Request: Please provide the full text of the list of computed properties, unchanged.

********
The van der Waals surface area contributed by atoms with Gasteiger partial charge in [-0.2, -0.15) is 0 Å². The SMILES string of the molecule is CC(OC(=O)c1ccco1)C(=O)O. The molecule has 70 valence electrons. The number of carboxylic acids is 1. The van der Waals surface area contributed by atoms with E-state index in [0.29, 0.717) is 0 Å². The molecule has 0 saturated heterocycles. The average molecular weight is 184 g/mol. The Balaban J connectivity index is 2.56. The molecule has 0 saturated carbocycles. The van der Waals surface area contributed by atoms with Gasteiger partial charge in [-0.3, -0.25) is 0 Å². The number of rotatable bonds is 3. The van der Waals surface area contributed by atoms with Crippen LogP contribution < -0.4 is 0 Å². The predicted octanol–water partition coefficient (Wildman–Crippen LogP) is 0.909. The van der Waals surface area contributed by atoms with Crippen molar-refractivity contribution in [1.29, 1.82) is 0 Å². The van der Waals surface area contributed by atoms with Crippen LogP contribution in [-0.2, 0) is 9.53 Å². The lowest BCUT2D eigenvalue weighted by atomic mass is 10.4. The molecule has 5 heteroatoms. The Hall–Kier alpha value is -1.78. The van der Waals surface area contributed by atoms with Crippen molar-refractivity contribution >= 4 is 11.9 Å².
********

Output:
The van der Waals surface area contributed by atoms with Gasteiger partial charge in [-0.2, -0.15) is 0 Å². The SMILES string of the molecule is CC(OC(=O)c1ccco1)C(=O)O. The molecule has 70 valence electrons. The number of carboxylic acids is 1. The van der Waals surface area contributed by atoms with E-state index in [0.29, 0.717) is 0 Å². The molecule has 0 saturated heterocycles. The average molecular weight is 184 g/mol. The Balaban J connectivity index is 2.56. The molecule has 0 saturated carbocycles. The van der Waals surface area contributed by atoms with Gasteiger partial charge in [-0.3, -0.25) is 0 Å². The number of rotatable bonds is 3. The van der Waals surface area contributed by atoms with Crippen LogP contribution < -0.4 is 0 Å². The predicted octanol–water partition coefficient (Wildman–Crippen LogP) is 0.909. The van der Waals surface area contributed by atoms with Crippen molar-refractivity contribution in [1.29, 1.82) is 0 Å². The van der Waals surface area contributed by atoms with Crippen LogP contribution in [-0.2, 0) is 9.53 Å². The lowest BCUT2D eigenvalue weighted by atomic mass is 10.4. The molecule has 5 heteroatoms. The Hall–Kier alpha value is -1.78. The van der Waals surface area contributed by atoms with Crippen molar-refractivity contribution >= 4 is 11.9 Å².